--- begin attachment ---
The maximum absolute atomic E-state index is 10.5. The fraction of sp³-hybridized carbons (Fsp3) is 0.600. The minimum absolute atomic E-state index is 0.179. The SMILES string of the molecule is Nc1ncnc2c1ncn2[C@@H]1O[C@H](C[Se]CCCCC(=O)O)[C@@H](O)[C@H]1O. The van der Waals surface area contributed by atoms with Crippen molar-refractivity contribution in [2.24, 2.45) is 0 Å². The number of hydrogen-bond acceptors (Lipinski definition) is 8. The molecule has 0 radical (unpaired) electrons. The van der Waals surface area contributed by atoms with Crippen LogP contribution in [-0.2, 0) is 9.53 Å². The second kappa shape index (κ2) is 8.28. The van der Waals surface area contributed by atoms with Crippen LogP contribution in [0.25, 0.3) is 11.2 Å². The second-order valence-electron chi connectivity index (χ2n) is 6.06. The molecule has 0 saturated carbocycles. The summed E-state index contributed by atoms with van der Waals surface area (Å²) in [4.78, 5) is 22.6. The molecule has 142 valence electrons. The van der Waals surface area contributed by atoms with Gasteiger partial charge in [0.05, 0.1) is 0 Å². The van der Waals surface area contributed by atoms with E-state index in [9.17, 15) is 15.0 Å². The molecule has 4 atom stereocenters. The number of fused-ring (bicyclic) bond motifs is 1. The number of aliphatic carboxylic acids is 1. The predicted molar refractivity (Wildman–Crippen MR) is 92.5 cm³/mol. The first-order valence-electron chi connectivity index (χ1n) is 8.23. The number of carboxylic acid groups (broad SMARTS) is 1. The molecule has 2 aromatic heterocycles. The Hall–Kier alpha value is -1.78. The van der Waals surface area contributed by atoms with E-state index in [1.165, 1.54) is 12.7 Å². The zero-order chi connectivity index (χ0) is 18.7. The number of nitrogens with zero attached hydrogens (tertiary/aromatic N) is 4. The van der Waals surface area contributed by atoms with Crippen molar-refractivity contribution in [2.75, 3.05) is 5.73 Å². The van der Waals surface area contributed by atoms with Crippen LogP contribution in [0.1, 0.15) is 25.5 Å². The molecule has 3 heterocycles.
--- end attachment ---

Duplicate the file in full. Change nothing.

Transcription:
The maximum absolute atomic E-state index is 10.5. The fraction of sp³-hybridized carbons (Fsp3) is 0.600. The minimum absolute atomic E-state index is 0.179. The SMILES string of the molecule is Nc1ncnc2c1ncn2[C@@H]1O[C@H](C[Se]CCCCC(=O)O)[C@@H](O)[C@H]1O. The van der Waals surface area contributed by atoms with Crippen molar-refractivity contribution in [2.24, 2.45) is 0 Å². The number of hydrogen-bond acceptors (Lipinski definition) is 8. The molecule has 0 radical (unpaired) electrons. The van der Waals surface area contributed by atoms with Crippen LogP contribution in [-0.2, 0) is 9.53 Å². The second kappa shape index (κ2) is 8.28. The van der Waals surface area contributed by atoms with Crippen LogP contribution in [0.25, 0.3) is 11.2 Å². The second-order valence-electron chi connectivity index (χ2n) is 6.06. The molecule has 0 saturated carbocycles. The summed E-state index contributed by atoms with van der Waals surface area (Å²) in [4.78, 5) is 22.6. The molecule has 142 valence electrons. The van der Waals surface area contributed by atoms with Gasteiger partial charge in [0.05, 0.1) is 0 Å². The van der Waals surface area contributed by atoms with E-state index in [9.17, 15) is 15.0 Å². The molecule has 4 atom stereocenters. The number of fused-ring (bicyclic) bond motifs is 1. The number of aliphatic carboxylic acids is 1. The predicted molar refractivity (Wildman–Crippen MR) is 92.5 cm³/mol. The first-order valence-electron chi connectivity index (χ1n) is 8.23. The number of carboxylic acid groups (broad SMARTS) is 1. The molecule has 2 aromatic heterocycles. The Hall–Kier alpha value is -1.78. The van der Waals surface area contributed by atoms with E-state index in [1.165, 1.54) is 12.7 Å². The zero-order chi connectivity index (χ0) is 18.7. The number of nitrogens with zero attached hydrogens (tertiary/aromatic N) is 4. The van der Waals surface area contributed by atoms with Crippen molar-refractivity contribution in [2.75, 3.05) is 5.73 Å². The van der Waals surface area contributed by atoms with Crippen LogP contribution in [0.1, 0.15) is 25.5 Å². The molecule has 3 heterocycles.